Top Things to Consider When Moving to Australia

Considering a move Down Under? Though Australia does look like a friendly Western nation, there are a few more quirks to Australia than meets the eye. If you’re thinking of moving to Australia you need to be aware of some of the rules and nuances in terms of culture and society. Here are the top things to consider when moving to Australia.

Driving – Rules, Cars, and Insurance

Australia is a massive country – despite good public transport in major cities, the best way to get around is by car. Driving in Australia is unusual as they use right hand driving/keeping to the left. You’ll need to get used to this, even if you have an International Driving Permit that allows you to drive as soon as you land. You may be able to hire cars for the short term (weeks to a couple of months) though if you are staying longer or permanently, you may be able to finance a new car. As a condition, you’ll also have to pay for mandatory registration. Most lenders will insist you take out a comprehensive car insurance policy too, so factor that into your calculations. Learn more about car insurance in Australia here.

Tax and your Tax File Number

Much like the Social Security Number of the United States, all Australians are given a tax file number to identify themselves with the Australian Taxation Office. This is a unique identifier that banks, employers, superannuation funds, and utilities will ask for as proof of identity. Even if you are not a permanent resident, you will need a tax file number to do almost anything in Australia.

Bank Accounts and Accessing Money

Before you move to Australia, it’s best to open a local bank account so you can start using the local currency and be ready for any job you get. Don’t use a bank if you want to keep more of it! Instead, use a foreign exchange service, which usually offers better rates and lower fees than a traditional bank.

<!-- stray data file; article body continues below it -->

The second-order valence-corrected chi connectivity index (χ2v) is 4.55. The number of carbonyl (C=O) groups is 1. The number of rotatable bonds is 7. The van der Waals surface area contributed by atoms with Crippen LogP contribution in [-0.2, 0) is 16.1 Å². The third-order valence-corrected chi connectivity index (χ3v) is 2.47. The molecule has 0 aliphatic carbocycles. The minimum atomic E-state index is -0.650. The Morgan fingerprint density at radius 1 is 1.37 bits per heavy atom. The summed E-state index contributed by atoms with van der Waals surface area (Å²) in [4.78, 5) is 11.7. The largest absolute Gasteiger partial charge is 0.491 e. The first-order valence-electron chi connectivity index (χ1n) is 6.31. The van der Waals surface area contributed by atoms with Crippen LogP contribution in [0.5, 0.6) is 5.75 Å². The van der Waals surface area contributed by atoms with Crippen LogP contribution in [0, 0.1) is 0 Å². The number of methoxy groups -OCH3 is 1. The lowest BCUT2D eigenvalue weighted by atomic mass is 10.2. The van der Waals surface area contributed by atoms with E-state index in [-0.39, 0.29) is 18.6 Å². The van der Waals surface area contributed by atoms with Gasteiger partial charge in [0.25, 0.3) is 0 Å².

Health Insurance

Australia has single-payer health insurance known as Medicare for permanent residents and citizens. If you do not qualify for Medicare, you will have to take out what’s known as Overseas Health Cover (OSHC.) This will cover you for major hospital stays. Some health insurance premiums may also cover GP visits and urgent care (outpatient surgery.) Having OSHC may also be a condition of your visa.

Schools and Higher Education

If your children are over the age of 5 and under the age of 15, they will need to be enrolled at a school. You can choose between public and private schools, with private schools being much more expensive than public schools. Public school attendance may be determined by where you live, known as the “catchment” zone in some states. If you wish to enrol at TAFE (College) or University, you will have to apply for an international student placement if you are not a permanent resident.

Get Used to Slang

Snags for dinner mate? Let’s go down the pub and sink pots? If you didn’t know, someone just asked you if you want sausages in bread for dinner and whether to go down to the local bar to drink beer! Australian slang is unique – easy to learn but hard to master. Though Australian English is comparable to US or UK English, there are many quirks you need to be aware of – and some words can vary in meaning between different states! 

Most Australians are friendly and will help you out with the language, schools, cars, and everything else. Just don’t hesitate to ask and you’ll have a ripper (great) time!


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